The earlier Mojomatics stuff is okay kinda swampy/bluesy racket, but their more recent stuff like “Another Cheat On Me” is absolute freakin’ genius. Beat Beat are Austrian and not to be confused with the Beat, who were from L.A., or the Other Beat, who were from England, or Beat Beat Beat, who are from Atlanta, or even the Midwest Beat, for that matter. Their really recent stuff takes a bit more of a powerpop slant on things, but this early pounder from a couple years ago is likely never to be equaled. Now that I think of it, Beat Beat were one of the bands on the bill the night I played that Underthings 45. Go figure. The Gee Cees were really Glen Campbell; if you’re old like me you remember his TV show from the early 70’s and his huge pop-country ballads like “Gentle On My Mind,” “Rhinestone Cowboy” and “Wichita Lineman.” He played on a few Monkees records, toured with the Beach Boys and was kind of a mainstream big deal, which is why the rockin’-ness of this 1961 gem is kinda noteworthy. My copy says the song is called “Buzz Saw,” but there are also copies that say “Buzz Saw Twist;” if you want to know which came first and why there are two different titles, you can go hunt up that info yourself ’cause I haven’t a clue. I think “Loretta” is my second-favorite Nervous Eaters song ((after “Get Stuffed” but before “Just Head”)) because I absolutely love the line “when I talk to Loretta, she makes me feel like number – ONE TWO THREE FOUR FIVE SIX SEVEN EIGHT!!!” and dig the blatantly Velvet Undergroundy guitar work. This recording dates back to 1976, but this actual record is a 2000 reissue in case I get shanked in Highland Park and someone cops my singles.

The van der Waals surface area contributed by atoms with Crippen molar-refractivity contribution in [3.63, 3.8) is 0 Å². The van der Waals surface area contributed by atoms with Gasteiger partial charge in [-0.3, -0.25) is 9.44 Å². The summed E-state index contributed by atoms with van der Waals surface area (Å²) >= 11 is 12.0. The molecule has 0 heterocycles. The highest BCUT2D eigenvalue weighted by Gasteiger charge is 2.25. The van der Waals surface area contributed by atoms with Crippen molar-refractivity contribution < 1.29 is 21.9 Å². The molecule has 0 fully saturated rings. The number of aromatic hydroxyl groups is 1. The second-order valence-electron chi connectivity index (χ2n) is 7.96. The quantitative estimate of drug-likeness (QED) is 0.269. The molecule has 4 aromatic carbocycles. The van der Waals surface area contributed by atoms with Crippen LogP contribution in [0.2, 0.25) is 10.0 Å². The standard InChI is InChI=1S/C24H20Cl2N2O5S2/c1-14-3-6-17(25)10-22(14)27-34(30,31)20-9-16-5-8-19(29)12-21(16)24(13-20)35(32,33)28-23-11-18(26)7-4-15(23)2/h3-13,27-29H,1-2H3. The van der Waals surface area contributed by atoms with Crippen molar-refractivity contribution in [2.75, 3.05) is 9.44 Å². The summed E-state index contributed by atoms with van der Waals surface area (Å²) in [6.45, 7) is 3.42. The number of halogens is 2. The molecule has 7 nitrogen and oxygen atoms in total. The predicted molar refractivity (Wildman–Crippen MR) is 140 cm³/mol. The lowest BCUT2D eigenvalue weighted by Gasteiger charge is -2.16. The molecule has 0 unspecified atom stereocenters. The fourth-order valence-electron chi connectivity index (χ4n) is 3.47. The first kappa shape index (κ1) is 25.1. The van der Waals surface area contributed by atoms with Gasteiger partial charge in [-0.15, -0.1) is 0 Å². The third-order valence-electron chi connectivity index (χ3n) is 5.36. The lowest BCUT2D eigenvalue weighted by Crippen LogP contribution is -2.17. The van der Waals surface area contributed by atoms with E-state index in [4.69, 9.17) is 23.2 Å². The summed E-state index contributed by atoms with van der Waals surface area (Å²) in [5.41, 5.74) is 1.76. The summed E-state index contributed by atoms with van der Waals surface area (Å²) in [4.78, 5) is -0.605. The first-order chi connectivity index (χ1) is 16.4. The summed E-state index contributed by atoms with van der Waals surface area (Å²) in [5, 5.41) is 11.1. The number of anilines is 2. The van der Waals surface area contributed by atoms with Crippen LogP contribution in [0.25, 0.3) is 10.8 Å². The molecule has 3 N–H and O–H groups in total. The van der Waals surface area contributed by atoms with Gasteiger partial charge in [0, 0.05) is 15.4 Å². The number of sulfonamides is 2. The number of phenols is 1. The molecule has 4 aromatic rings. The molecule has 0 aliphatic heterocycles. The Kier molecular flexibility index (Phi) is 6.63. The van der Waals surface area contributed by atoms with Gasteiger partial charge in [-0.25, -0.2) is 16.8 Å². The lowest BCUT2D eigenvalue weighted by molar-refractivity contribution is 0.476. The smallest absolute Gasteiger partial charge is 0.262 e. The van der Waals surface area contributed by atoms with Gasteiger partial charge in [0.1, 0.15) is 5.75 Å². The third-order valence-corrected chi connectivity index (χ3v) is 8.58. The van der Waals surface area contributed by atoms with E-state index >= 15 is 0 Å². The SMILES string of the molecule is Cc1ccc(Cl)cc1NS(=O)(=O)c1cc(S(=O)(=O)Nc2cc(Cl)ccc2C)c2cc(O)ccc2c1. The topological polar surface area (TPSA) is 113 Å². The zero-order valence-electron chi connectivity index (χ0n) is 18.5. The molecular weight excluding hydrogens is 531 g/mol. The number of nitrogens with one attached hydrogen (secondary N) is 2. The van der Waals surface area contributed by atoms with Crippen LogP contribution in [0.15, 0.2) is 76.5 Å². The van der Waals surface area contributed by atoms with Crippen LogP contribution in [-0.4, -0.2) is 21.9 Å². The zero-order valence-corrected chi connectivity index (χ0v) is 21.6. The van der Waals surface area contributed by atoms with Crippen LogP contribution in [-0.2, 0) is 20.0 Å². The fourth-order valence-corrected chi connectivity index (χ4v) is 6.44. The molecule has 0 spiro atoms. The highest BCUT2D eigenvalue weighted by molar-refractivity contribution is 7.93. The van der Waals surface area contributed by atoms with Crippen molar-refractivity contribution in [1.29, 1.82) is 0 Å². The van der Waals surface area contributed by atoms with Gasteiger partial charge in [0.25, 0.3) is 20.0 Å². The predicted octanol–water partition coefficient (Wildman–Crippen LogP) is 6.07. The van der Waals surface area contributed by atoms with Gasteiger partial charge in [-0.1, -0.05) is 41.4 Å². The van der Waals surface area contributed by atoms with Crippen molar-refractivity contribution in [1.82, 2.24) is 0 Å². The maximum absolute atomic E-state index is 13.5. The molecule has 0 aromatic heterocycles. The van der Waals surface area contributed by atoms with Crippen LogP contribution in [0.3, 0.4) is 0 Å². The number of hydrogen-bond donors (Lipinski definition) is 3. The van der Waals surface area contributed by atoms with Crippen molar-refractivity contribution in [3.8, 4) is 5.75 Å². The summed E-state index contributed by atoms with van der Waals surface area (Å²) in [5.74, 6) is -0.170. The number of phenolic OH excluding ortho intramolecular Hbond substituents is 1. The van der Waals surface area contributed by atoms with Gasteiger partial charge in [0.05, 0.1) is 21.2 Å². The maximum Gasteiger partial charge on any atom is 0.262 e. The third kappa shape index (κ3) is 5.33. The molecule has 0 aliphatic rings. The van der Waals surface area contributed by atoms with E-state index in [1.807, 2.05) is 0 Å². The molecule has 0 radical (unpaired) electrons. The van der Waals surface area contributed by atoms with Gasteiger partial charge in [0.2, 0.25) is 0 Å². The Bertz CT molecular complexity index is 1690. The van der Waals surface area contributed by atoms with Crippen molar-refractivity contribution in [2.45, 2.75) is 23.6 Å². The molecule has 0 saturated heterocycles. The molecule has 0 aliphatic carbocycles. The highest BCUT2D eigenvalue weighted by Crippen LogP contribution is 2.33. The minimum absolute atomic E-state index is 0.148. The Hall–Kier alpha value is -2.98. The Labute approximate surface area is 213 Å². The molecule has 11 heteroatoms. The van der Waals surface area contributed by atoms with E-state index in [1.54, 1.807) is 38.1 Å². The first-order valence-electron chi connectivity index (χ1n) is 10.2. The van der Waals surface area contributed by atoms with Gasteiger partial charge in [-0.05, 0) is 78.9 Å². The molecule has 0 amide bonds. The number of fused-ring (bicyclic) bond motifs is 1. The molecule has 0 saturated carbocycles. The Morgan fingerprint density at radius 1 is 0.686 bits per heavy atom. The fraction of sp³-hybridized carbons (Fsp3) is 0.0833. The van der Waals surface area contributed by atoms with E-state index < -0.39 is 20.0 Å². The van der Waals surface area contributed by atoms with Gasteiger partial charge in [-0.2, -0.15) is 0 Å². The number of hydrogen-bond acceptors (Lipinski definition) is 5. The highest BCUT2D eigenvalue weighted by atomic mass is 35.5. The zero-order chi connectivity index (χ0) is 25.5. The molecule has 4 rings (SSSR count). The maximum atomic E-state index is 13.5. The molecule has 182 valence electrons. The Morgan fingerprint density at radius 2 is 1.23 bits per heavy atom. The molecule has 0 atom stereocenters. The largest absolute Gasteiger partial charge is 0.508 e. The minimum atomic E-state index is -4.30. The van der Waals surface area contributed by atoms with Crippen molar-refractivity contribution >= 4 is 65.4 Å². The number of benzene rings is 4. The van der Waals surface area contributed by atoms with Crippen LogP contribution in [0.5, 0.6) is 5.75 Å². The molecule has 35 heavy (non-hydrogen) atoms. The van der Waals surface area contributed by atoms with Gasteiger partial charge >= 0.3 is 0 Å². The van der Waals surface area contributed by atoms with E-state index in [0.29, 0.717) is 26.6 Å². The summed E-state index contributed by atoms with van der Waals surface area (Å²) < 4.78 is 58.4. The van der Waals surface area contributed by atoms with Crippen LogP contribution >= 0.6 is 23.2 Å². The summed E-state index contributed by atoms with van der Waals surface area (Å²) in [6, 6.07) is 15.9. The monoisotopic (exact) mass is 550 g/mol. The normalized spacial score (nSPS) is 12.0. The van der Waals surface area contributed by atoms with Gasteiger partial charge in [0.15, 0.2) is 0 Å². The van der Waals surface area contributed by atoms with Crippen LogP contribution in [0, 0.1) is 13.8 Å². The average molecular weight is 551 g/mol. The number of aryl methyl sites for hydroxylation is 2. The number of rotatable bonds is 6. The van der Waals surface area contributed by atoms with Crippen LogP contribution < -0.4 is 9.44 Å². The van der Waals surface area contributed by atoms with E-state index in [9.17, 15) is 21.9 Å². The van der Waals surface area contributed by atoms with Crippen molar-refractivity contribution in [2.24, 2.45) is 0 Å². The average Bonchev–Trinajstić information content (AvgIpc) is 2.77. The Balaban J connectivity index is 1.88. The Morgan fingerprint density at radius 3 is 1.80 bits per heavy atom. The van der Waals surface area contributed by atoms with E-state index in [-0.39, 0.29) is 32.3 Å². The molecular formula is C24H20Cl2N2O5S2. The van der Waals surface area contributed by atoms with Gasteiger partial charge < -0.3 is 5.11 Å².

Finnish punk was the shit for about a month in late ’82, and I picked up this Lama 45 thru a swap with a Finnish pen-pal when I was seventeen. “Raha” means “money,” or so they tell me. Not sure why they don’t have partitions between their toilets in Suomi. The Von Zippers were an awesome Canadian band of the late 90’s/early 2000 who never seemed to get their due, whatever said due might have been. I was about ready to beat my girlfriend-at-the-time’s head in with a brick when she wouldn’t stop flirting with the drummer in 2000, but Rock beats Brick any day of the week. The Barreracudas are a current band and both their 45s ((of which I am aware)) rawk; this is their first and I think it’s from 2009. The Professionals were Steve Jones & Paul Cook from the Sex Pistols; I played a different Professionals record on an earlier podcast years ago, and I botched up their names so many times that I felt compelled to play yet more Professionals so I could get their names right. As best I know, Steve Jones wrote or co-wrote this song – dba “Second To None” – for the Avengers when he was producing them, then altered it a bit and recorded it as “1-2-3” with the Professionals. Great record; used to have the poster sleeve up on my wall when I originally bought this record back in 1980.
Everybody probably remembers the Nomads as being perhaps the quintessential Sympathy band back in the 90’s ((or at least a quite compelling argument for the continued existence of Sweden)); I wouldn’t say that every song they recorded was a meatball of Jupiterian quality, but there is no denying “Primordial Ooze” frickin’ RAWKS, my good man. “Radio Transmitter” is by the Perfect Fits, and is perfect, which fits. It’s a couple years old, and another swell Douchemaster product. The Rantouls are today’s undisputed Kings O’ Bubblegum ((or is it “Buddah-core?”)), this 45 came out in ’09, I think, and it’s a cover of an appropriately chewy 1968 bubblegum nugget by the Waterproof Tinkertoy. Gavin from the Fevers is in the Rantouls, so calibrate your equipment accordingly. “Tiger Don’t Change Its Stripes” is Ramma Lamma at their Muddiest; even the EP cover is a semi-swipe of the “Tiger Feet” sleeve so I think dancing boys are the obvious next step.
We conclude today’s service with the classic “Bongo Rock” by Preston Epps, which is arguably the first surf record ever, although I’m not sure who’d bother to argue that.
– Rev. Nørb